Last week I walked into one of the Namdhari fresh outlets in Bangalore, which supposedly sells fresh vegetables and fruits. Right from the moment I walked into the shop I could personally get the ‘fresh’ feeling by the way they have arranged every section in the shop – be it vegetable, salad bar or fruit section. Every customer wants fresh vegetables and fruits, but only very few shops are able to mantain this much amount of freshness and live upto what they say. This differentiation stems from the way Namdhari’s supply chain is organized. Termed as ‘uninterrupted cold chain’ the company is having a continuous cold chain network right from the produce is harvested. Every other component in their supply chain (refrigerated trucks, pre-cooling room, grading hall and colder transit) ensures that freshness is guaranteed for the customer. How many so called ‘fresh’ vegetable vendors would be able to think and implement it? How many of us perceive that the real success of Namdhari is not from its air conditioned outlets but from its uninterrupted cold chain? Isn’t the real value created in the supply chain, than doing more marketing?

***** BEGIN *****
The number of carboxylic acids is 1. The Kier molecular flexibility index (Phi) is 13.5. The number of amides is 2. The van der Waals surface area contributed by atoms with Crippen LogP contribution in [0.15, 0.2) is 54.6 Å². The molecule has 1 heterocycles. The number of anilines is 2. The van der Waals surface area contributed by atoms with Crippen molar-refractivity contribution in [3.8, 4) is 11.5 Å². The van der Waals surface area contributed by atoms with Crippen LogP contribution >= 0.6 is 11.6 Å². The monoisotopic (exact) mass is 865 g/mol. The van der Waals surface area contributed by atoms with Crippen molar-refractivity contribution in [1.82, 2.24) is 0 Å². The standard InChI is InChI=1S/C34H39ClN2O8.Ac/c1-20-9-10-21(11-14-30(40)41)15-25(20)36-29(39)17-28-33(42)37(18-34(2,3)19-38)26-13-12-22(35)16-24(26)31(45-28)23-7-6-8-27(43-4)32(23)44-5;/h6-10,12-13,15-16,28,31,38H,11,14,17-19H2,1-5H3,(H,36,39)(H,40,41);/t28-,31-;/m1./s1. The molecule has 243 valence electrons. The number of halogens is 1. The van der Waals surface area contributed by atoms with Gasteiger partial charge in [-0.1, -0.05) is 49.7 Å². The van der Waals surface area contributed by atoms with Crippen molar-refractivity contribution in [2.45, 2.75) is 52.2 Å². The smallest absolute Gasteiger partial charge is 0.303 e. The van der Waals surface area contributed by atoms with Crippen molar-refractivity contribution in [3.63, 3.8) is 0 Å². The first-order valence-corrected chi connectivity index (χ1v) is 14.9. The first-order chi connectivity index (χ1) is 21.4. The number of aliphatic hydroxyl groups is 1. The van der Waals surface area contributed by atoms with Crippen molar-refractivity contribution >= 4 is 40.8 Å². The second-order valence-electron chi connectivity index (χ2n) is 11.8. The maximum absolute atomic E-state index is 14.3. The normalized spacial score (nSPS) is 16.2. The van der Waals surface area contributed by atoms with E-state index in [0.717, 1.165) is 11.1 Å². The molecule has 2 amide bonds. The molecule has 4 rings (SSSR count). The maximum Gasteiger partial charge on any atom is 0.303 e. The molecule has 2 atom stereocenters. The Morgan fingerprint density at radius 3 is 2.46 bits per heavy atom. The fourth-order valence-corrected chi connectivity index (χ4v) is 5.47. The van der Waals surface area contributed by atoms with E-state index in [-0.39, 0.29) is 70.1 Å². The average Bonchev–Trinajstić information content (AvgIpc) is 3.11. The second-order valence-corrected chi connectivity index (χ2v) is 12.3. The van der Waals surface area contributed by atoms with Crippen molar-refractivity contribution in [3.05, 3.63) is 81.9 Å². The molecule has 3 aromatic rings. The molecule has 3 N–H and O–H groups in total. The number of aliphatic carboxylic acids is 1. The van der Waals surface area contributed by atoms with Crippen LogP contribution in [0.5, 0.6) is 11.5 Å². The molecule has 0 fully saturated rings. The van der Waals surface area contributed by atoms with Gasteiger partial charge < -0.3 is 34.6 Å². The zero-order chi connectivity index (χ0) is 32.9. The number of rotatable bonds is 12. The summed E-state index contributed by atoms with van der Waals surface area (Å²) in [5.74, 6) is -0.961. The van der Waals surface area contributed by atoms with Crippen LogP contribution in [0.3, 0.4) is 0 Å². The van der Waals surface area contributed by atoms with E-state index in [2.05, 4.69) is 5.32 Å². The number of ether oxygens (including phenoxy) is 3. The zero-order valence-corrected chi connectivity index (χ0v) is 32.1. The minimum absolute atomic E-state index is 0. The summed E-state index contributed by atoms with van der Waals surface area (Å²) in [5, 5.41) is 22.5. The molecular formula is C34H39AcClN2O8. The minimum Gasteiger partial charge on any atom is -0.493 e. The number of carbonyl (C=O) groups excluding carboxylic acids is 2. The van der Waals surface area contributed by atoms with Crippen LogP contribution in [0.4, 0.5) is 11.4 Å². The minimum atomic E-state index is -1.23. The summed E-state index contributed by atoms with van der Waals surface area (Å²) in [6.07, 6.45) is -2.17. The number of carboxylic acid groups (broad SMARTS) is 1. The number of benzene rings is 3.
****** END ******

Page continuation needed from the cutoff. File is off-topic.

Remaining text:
Cut to a different industry. Online shopping has taken a new turn ever since Flipkart joined the party. Started off as a online bookstore, the business had a very simple vision ‘providing superior customer experience’ which the Indian online consumer is lacking for long time. There were many online stores started before Flipkart, but the differentiation created by creating a un-compromising supply chain, which ships products ontime to customers. In order to achieve it Flipkart even went to the extent of starting their own logistics company and used hybrid model (reliable courier + own service) to ensure customer goods gets delivered on time without fail. The focus was given not for making the web site more user friendly or adding more features, but into optimizing the supply chain to deliver the best.  In the similar lines I can think of multiple businesses (ex: Dell computers, United airlines, MTR food), where the value proposition comes from working in (commonly perceived) ‘no problem’ area, which eventually makes a remarkable difference for customers. Rather thats where the strategic thinking plays a major role.